God bless you, Mr Fowler

John Downie

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My condolences to Mr. Fowler's family and to the Priory alumni.. Mr. Fowler was a friendly man and a good man, I remember him visiting priory in the early 80's, he will be missed. I'm proud to say I attended his school. 

Lennox Logan

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I wish Mr. Fowlers Family all the Very Best in the World.  I know that I am a much better person for having known him.  I know that the world is sad at his passing but we who knew him rejoice in the knowledge and guidance that he gave so willingly.. May God Bless Henry Fowler and his Family, and May we all meet again in a far better place.

 

David DeSousa

Ocala, Fl.

 

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Henry Fowler.  What a gift to have known him.  What a privilege to have learned from him.  What a fine life he lived.  What a great legacy he left.  He is still challenging us to go and do likewise. -- Deborah Heyn Workman

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When I started at Priory in 1957, Mr. Fowler was not only the Headmaster but he was also the Form Master of B-4 which was the form I was in.  I always will remember Mr. Fowler for his sense of humour and his love of teaching. At the age of ten going on eleven, coming from Chicago, Mr.

Fowler was unlike any teacher I had ever run across and he fascinated me.

The picture that stays with me is Mr. Fowler standing on the steps of Priory House, with his robe flying in the wind  directing the cars and students as the arrived in the morning.  Priory School remains one of my strongest and best memories and although all the teachers were part of my life, it is Mr. Fowler that I will remember the most.

 

God speed him on his journey home!

Elena Cyrus

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I would like to express my condolences for the Mr Fowler passed away.  Mr Fowler was not my teacher, when I was in Priory, but I knew him as a former prinipal. One day during a free hour, He came to the class, and He talked to us about his experiences as a diplomat in the educational field, as well, a few heads of states that He met. And the time when He started Priory. I think He was a great man, He deserves a great contribution from the Priory former students and teachers, as well, Jamaica, should give him the Order of Jamaica even posthumously.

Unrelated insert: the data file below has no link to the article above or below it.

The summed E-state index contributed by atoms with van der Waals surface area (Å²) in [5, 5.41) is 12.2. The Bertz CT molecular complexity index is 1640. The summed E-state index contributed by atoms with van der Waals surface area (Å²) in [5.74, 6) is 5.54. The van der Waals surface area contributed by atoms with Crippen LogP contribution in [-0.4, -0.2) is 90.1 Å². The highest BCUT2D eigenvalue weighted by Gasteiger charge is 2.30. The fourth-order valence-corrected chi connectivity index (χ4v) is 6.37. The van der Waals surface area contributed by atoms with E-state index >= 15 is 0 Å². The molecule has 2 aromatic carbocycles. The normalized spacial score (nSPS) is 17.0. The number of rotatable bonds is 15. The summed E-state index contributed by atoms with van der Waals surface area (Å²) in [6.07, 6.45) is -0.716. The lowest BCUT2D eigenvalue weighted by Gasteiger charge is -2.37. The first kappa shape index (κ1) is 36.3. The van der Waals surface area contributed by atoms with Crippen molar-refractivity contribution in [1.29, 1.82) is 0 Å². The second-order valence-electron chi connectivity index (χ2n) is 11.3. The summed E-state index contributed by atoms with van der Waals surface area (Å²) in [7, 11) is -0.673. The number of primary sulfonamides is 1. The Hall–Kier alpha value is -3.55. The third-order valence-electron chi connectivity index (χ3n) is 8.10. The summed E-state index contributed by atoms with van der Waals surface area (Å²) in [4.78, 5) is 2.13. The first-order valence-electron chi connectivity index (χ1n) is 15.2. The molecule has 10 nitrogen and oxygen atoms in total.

Receive my best regards,

 

Stéphane Bélizaire

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Thank you for letting me know about the sad death of Henry Fowler. He came to our house once, in 1974, to visit my parents, and I remember him being slightly daunting at first to a shy 9-year-old boy, but then, after a short time, entirely approachable and human.

Even though his name was well known to everyone at Priory, he never loomed large in a negative way - not like my later headteachers in England!  He remains a model of insprirational educational leadership around the world, even now, as the fond messages on your pages show.

With all best wishes,

Richard Hamblyn

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Thank you much for letting us know.  
As expected as it was,  like a lot of us, I was hoping it was not so.
In selfish thought I suppose, a link with our past is gone as well, and a 'hole' is left.
I have no suitable words, none that would really say how I remember him and will miss him.
I think Christine Shobrook's recent reminder on the site of Mr. Fowler's end of term prayer is appropriate and sums up how we see him best, for I believe these were his words... and if they weren't, well... they should be for they speak of the soul of this man:

"O God, we thank Thee for this universe, our great home; for its vastness and its riches, and for the manifoldness of the life which teems upon it and of which we are part.

We praise Thee for the arching sky and the blessed winds, for the driving clouds and the constellations on high.We praise Thee for the salt sea and the running water, for the everlasting hills, for the trees, and for the grass under our feet.

We thank Thee for our senses by which we can see the splendor of the morning, and hear the jubilant songs of love, and smell the breath of the springtime.

Grant us, we pray Thee, a heart wide open to all this joy and beauty, and save our souls from being so steeped in care or so darkened by passion that we pass heedless and unseeing when even the thorn-bush by the wayside is aflame with the glory of God."

Henry Fowler:  Quo Vadis address for the graduating classes -

I am so very sorry.

Gordon Brown.

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Although I haven't seen Henry Fowler for 40 years, the affect he undoubtedly had on my life is immeasurable.  His passing has had a greater affect on me than I thought it would.  I will always remember his ability to remain calm and collected  when the issue at hand would cause a lesser person to vent much emotion.  I refer in particular to a (now) fond memory of a near disaster by fire of the main building in 1966,67.  His calm but stern manner in which he 'sorted' the matter will always amaze me and was a great lesson in self control and humanity.  A great man, much admired, gone to his rest.  Stu Houchen.